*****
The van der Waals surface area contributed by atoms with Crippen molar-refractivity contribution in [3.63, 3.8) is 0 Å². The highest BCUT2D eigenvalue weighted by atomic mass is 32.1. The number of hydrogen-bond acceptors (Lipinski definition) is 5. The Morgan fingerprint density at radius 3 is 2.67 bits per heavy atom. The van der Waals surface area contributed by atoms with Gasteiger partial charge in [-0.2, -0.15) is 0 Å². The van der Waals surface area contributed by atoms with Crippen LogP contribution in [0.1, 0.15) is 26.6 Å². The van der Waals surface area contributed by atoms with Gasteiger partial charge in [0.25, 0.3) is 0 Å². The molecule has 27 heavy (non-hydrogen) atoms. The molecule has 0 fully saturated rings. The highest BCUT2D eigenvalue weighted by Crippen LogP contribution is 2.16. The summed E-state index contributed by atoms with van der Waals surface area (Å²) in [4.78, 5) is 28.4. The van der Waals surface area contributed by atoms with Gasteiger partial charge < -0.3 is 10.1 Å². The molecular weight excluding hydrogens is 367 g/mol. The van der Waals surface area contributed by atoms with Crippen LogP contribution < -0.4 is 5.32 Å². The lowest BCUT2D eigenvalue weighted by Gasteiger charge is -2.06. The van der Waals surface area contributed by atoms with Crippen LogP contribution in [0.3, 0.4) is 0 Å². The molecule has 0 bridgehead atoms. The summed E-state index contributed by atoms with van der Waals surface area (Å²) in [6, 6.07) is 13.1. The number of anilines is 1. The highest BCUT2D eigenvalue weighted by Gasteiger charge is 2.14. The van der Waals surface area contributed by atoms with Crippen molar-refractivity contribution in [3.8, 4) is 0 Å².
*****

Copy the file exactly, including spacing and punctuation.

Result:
The van der Waals surface area contributed by atoms with Crippen molar-refractivity contribution in [3.63, 3.8) is 0 Å². The highest BCUT2D eigenvalue weighted by atomic mass is 32.1. The number of hydrogen-bond acceptors (Lipinski definition) is 5. The Morgan fingerprint density at radius 3 is 2.67 bits per heavy atom. The van der Waals surface area contributed by atoms with Gasteiger partial charge in [-0.2, -0.15) is 0 Å². The van der Waals surface area contributed by atoms with Crippen LogP contribution in [0.1, 0.15) is 26.6 Å². The van der Waals surface area contributed by atoms with Gasteiger partial charge in [0.25, 0.3) is 0 Å². The molecule has 27 heavy (non-hydrogen) atoms. The molecule has 0 fully saturated rings. The highest BCUT2D eigenvalue weighted by Crippen LogP contribution is 2.16. The summed E-state index contributed by atoms with van der Waals surface area (Å²) in [4.78, 5) is 28.4. The van der Waals surface area contributed by atoms with Gasteiger partial charge < -0.3 is 10.1 Å². The molecular weight excluding hydrogens is 367 g/mol. The van der Waals surface area contributed by atoms with Crippen LogP contribution < -0.4 is 5.32 Å². The lowest BCUT2D eigenvalue weighted by Gasteiger charge is -2.06. The van der Waals surface area contributed by atoms with Crippen LogP contribution in [0.3, 0.4) is 0 Å². The molecule has 0 bridgehead atoms. The summed E-state index contributed by atoms with van der Waals surface area (Å²) in [6, 6.07) is 13.1. The number of anilines is 1. The highest BCUT2D eigenvalue weighted by Gasteiger charge is 2.14. The van der Waals surface area contributed by atoms with Crippen molar-refractivity contribution in [3.8, 4) is 0 Å².